- The raid controller cannot repair as it does not know anything about the ZFS checksums

- On a crash during write you are in danger of a corrupt filesystem or raid due incomplete atomic writes.
You MUST use a hardware raid with BBU protection to avoid cache problems. On ZFS you can simply enable sync for cache protection.

- ZFS softwareraid can use several GB of fast mainboard RAM for caching and the mainboard CPU that is faster than any "raidadapter cpu".


In the end, ZFS on hardwareraid is superiour over older filesystems on same hardwareraid but ZFS on softwareraid is better in any way.
 
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aah

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This raid controller does have BBU. Surely, there must be a study somewhere as to attest to the superiority of zfs+ softraid over thousand dollars plus hardware raid controllers as you suggest. Logically, by that notion, all datacenters would have switched to opensource free softraids by now.
 

MBastian

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The issues I had with bad BBUs and dead controllers over the last 20+ years...
Edit: Datacenters tend to go for for an enterprise SAN setup. Not because they are superior but for the support and ease of use. The really big guys, like Google and Amazon go for inhouse and open source solutions.
 
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gea

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This raid controller does have BBU. Surely, there must be a study somewhere as to attest to the superiority of zfs+ softraid over thousand dollars plus hardware raid controllers as you suggest. Logically, by that notion, all datacenters would have switched to opensource free softraids by now.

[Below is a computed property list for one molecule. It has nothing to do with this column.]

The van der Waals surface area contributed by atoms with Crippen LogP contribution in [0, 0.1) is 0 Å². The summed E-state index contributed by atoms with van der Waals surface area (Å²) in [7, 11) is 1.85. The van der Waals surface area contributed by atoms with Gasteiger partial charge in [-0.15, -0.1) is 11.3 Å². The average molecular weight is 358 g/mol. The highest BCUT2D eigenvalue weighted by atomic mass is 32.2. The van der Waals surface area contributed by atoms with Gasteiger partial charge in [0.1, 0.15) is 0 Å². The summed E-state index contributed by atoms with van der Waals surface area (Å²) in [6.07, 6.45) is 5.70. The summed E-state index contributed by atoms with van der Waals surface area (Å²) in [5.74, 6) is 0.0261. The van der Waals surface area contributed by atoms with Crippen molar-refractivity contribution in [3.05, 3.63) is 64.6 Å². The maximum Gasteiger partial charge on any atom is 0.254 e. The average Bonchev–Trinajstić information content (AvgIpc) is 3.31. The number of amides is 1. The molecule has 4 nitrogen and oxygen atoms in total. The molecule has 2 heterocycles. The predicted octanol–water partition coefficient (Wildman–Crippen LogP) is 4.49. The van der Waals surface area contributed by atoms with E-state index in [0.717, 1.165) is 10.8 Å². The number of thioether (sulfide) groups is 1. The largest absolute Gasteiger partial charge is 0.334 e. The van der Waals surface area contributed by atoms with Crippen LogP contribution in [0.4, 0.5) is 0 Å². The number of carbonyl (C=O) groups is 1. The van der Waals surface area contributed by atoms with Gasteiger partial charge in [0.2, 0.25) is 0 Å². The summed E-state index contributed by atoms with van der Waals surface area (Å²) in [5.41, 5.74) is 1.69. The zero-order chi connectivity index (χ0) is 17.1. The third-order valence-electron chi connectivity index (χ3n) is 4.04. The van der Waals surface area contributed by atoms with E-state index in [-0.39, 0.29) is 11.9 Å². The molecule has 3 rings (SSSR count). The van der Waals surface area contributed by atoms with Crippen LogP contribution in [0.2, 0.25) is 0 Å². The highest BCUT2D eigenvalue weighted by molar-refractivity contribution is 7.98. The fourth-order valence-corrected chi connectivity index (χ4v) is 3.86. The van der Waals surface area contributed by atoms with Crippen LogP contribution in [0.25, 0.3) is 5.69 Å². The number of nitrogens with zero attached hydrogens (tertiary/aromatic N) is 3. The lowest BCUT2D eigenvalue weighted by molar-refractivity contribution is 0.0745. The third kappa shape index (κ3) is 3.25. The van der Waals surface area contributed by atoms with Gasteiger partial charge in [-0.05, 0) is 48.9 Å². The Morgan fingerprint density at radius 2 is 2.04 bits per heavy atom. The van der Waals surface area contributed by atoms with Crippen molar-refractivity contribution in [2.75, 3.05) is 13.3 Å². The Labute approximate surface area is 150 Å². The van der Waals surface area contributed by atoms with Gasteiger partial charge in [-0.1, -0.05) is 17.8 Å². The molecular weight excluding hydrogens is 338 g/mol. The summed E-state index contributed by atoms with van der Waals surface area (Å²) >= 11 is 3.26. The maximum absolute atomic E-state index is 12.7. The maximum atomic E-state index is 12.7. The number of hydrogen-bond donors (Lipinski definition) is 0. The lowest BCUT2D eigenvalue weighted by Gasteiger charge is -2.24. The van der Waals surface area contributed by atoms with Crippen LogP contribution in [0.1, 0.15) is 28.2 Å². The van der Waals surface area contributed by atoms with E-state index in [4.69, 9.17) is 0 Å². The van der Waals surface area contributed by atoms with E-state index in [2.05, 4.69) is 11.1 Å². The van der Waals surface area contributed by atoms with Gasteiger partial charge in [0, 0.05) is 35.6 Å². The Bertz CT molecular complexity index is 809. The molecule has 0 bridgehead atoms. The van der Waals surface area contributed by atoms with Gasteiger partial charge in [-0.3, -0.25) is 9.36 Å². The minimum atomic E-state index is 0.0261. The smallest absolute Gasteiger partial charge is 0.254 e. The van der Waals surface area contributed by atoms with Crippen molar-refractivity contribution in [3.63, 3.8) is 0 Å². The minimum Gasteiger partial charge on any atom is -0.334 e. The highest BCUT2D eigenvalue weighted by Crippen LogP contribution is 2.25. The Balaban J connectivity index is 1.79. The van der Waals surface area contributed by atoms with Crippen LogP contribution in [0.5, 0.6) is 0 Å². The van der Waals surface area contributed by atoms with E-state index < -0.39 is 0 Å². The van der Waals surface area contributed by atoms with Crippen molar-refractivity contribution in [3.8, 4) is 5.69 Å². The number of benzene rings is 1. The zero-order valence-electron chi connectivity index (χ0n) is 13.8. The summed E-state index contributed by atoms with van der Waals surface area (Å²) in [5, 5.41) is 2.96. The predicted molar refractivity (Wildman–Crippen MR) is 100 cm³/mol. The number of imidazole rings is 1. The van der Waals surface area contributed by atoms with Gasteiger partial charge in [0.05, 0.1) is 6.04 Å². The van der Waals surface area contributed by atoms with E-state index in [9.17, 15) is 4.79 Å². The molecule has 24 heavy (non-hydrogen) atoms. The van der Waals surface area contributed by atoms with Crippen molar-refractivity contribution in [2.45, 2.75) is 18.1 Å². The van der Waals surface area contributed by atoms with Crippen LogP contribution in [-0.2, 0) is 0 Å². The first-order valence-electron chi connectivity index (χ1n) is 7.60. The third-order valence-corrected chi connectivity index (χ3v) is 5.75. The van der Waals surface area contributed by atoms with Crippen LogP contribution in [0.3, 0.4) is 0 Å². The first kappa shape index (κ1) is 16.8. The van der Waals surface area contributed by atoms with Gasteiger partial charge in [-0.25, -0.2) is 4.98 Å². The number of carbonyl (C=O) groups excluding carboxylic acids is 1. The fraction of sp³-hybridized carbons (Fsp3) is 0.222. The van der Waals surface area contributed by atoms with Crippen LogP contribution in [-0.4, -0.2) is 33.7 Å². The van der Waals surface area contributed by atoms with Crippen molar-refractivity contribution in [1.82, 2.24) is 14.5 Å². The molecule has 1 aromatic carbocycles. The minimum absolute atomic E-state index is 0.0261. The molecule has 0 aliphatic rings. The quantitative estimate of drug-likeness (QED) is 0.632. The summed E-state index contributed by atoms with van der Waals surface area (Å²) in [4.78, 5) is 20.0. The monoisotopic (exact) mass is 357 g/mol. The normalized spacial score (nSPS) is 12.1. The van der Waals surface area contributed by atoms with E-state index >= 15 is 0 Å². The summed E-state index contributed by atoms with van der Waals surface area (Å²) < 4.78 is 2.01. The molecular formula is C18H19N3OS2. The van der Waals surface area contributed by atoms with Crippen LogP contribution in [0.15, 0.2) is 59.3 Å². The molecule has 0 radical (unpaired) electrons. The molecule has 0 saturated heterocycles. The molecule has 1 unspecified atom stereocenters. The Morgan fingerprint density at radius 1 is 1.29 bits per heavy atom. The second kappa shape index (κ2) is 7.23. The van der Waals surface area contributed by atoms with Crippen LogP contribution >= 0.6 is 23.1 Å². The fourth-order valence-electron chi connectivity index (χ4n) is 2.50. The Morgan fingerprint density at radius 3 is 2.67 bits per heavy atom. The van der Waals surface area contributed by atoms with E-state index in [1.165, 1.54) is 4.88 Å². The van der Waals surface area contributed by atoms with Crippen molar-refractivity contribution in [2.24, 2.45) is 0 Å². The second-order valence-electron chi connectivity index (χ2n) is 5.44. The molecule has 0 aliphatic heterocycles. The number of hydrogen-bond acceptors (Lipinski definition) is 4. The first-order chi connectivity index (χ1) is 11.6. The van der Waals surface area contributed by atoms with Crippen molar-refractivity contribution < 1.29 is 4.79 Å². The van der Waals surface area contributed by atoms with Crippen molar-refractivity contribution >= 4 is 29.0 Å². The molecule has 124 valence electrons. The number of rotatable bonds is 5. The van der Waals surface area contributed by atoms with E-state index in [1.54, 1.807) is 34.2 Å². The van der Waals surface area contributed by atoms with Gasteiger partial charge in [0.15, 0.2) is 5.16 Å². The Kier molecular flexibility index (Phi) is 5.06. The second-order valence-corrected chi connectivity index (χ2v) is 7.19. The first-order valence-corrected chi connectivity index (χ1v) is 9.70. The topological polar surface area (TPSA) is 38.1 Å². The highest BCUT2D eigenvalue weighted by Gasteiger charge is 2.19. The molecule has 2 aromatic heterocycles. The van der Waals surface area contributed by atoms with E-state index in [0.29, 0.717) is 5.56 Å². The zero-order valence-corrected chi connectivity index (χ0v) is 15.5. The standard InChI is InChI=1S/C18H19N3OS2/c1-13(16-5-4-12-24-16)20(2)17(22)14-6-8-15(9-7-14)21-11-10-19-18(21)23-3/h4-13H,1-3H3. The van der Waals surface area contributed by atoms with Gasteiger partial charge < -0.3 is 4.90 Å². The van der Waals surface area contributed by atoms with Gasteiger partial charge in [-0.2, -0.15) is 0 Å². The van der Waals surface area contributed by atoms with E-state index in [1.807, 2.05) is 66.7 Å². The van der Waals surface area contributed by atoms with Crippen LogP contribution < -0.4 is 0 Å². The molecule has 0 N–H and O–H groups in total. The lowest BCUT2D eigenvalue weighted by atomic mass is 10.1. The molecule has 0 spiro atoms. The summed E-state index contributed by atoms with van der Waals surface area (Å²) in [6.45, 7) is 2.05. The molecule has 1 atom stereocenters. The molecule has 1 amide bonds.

Such a study cannot exist as there are many software raid solutions and many hardwareraid products (both from crap to highend) . In the end there is even no technical difference. Each raid option needs some software (firmware, driver, operating system), a way to process raid operations (specialiced raid cpu, mainboard cpu) with cache to improve performance (raidadapter ram, mainboard ram), a method to protect data on a crash during write and optionally additional methods to improve data security.

20 years ago every decent solution was only possible with hardwareraid and a specialiced raid cpu, adapter ram and a BBU to protect data as the mainboard cpu was too slow, mainboard ram too low and a crash protection only thinkable with a hardware raid+BBU.